Localised corrosion in welded structures can be caused by poor selection of materials, processes, or the failure to adhere to specified procedures. It is necessary therefore to be able to rapidly identify potential problems. Recent research at NPL, in collaboration with industrial partners, indicated that the galvanostatic test reproduced the same behaviour as long term immersion tests on three sample welds in carbon steel manufactured to give specific types of problem. A draft version of the method used is available at http://www.npl.co.uk/npl/cmmt/aqueous/oil_and_gas/downloads/matc_a_117_guide_to_use_of_the_galvanostatic_method.pdf.
The scanning vibrating probe method was also found to be a useful tool and provided maps of corrosion activity across the section of the welds. Hardness patterns derived from hardness profiling and hardness scanning were found to be unreliable predictors of corrosion susceptibility. The full version of this paper is available at http://www.npl.co.uk/npl/cmmt/ncs/welds/carbon_steel/
A review of test methods carried out at the start of the project is available at http://www.npl.co.uk/npl/cmmt/aqueous/oil_and_gas/downloads/cmmt_a_130_corrosion_testing_of_welds.pdf.
A conference on the corrosion of welds is being organised; for more information go to http://www.npl.co.uk/welds_conference/ .
4.2 ‘The Behaviour and Application of Stainless Steels in Water Treatment Plants & Distribution Systems’, Carol Powell (NiDI)
Water intake at the treatment plant can come from a number of different sources. Surface waters come from rivers, lakes and reservoirs, which may have a wide range of chemistries with high mineral and metal contents, chloride levels and particulates. Ground waters taken from underground springs, water tables and wells are low in oxygen or fully de-aerated with varying amounts of hydrogen sulphides and sulphate reducing bacteria.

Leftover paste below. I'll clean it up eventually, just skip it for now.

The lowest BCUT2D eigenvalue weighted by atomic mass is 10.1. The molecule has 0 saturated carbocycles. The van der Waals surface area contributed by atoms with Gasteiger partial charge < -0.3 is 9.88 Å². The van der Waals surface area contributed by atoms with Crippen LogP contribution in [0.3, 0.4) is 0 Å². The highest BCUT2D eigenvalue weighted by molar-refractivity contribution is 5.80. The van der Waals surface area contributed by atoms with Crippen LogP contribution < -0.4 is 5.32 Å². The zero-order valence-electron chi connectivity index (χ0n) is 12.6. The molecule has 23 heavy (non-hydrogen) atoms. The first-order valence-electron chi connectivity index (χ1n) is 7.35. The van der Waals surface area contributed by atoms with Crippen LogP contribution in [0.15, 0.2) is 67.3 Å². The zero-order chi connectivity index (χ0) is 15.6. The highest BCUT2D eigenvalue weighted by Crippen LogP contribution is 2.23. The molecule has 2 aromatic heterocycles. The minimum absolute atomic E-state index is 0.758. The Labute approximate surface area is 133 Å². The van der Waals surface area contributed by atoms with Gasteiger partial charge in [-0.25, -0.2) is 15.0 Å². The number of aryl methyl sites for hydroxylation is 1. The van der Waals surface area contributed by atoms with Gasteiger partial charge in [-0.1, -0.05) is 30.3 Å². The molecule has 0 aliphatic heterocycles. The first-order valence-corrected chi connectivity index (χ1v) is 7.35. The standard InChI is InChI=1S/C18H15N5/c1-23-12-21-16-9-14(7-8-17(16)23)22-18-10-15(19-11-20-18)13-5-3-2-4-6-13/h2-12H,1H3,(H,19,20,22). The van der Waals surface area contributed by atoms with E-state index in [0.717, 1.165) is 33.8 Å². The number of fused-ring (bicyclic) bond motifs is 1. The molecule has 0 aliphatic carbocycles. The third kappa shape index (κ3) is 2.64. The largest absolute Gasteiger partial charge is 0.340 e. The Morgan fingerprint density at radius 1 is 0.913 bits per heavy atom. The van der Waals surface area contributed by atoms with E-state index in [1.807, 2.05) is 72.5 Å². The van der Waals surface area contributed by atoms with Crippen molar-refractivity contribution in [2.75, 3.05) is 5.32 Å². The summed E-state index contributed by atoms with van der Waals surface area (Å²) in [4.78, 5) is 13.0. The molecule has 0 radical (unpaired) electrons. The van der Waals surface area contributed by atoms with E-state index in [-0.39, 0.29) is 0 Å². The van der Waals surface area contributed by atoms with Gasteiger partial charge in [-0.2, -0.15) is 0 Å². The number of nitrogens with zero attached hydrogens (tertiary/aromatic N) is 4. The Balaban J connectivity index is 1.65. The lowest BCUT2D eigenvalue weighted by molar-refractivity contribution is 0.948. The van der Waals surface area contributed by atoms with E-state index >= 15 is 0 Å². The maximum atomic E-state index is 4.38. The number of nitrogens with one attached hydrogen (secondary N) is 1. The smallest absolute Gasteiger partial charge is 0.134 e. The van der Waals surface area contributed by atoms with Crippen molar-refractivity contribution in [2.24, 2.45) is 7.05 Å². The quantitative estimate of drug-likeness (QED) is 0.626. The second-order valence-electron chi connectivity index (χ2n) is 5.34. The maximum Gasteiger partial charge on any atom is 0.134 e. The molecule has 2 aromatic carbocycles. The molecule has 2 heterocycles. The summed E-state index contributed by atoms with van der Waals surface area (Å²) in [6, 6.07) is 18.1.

The incoming water streams are usually screened and then treated with oxidising chemicals such as chlorine and potassium permanganate, to precipitate iron and manganese. Filters remove these precipitates, floc and particulate matter. Inside the treatment plant, additional chemical treatments using ferrous sulphate, alum, caustic soda and other reagents assist in neutralising water streams and the precipitation of metallic ions and particulate matter.
The treated waters will often undergo a final filtration process, using stone/gravel filter beds or activated carbon, followed by a final disinfection by an oxidant such as chlorine before distribution.
Distribution systems essentially cover the delivery of clean, treated water from the water treatment plant to the point of use. The water should remain clear, colourless and odourless while within this system.